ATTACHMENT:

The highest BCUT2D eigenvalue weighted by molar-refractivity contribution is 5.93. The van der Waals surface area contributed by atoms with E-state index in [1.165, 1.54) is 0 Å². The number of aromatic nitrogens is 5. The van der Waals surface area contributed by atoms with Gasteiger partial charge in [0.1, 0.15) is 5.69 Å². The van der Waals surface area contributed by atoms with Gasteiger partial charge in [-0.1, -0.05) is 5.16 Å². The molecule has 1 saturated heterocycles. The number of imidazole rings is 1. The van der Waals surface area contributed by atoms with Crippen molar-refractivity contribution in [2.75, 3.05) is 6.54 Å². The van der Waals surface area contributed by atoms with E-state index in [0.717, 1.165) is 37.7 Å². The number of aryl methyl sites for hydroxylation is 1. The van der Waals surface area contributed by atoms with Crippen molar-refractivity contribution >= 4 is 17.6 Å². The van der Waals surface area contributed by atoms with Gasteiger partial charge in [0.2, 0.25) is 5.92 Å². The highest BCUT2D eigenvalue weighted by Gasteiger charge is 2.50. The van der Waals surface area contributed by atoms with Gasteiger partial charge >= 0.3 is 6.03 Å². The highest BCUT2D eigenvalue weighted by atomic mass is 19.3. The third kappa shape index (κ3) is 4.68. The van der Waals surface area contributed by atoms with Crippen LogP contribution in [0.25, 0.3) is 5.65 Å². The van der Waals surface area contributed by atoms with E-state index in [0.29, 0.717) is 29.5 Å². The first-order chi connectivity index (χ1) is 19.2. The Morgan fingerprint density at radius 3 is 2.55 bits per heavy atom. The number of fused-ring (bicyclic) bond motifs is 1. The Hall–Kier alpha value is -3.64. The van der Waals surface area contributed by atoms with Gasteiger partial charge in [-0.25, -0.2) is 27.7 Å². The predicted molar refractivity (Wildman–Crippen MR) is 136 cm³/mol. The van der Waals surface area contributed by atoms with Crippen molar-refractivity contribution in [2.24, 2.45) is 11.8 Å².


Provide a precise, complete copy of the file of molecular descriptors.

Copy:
The highest BCUT2D eigenvalue weighted by molar-refractivity contribution is 5.93. The van der Waals surface area contributed by atoms with E-state index in [1.165, 1.54) is 0 Å². The number of aromatic nitrogens is 5. The van der Waals surface area contributed by atoms with Gasteiger partial charge in [0.1, 0.15) is 5.69 Å². The van der Waals surface area contributed by atoms with Gasteiger partial charge in [-0.1, -0.05) is 5.16 Å². The molecule has 1 saturated heterocycles. The number of imidazole rings is 1. The van der Waals surface area contributed by atoms with Crippen molar-refractivity contribution in [2.75, 3.05) is 6.54 Å². The van der Waals surface area contributed by atoms with E-state index in [0.717, 1.165) is 37.7 Å². The number of aryl methyl sites for hydroxylation is 1. The van der Waals surface area contributed by atoms with Crippen molar-refractivity contribution >= 4 is 17.6 Å². The van der Waals surface area contributed by atoms with Gasteiger partial charge in [0.2, 0.25) is 5.92 Å². The highest BCUT2D eigenvalue weighted by Gasteiger charge is 2.50. The van der Waals surface area contributed by atoms with Gasteiger partial charge >= 0.3 is 6.03 Å². The highest BCUT2D eigenvalue weighted by atomic mass is 19.3. The third kappa shape index (κ3) is 4.68. The van der Waals surface area contributed by atoms with Crippen LogP contribution in [0.25, 0.3) is 5.65 Å². The van der Waals surface area contributed by atoms with E-state index in [0.29, 0.717) is 29.5 Å². The first-order chi connectivity index (χ1) is 19.2. The Morgan fingerprint density at radius 3 is 2.55 bits per heavy atom. The number of fused-ring (bicyclic) bond motifs is 1. The Hall–Kier alpha value is -3.64. The van der Waals surface area contributed by atoms with Gasteiger partial charge in [-0.25, -0.2) is 27.7 Å². The predicted molar refractivity (Wildman–Crippen MR) is 136 cm³/mol. The van der Waals surface area contributed by atoms with Crippen molar-refractivity contribution in [2.24, 2.45) is 11.8 Å².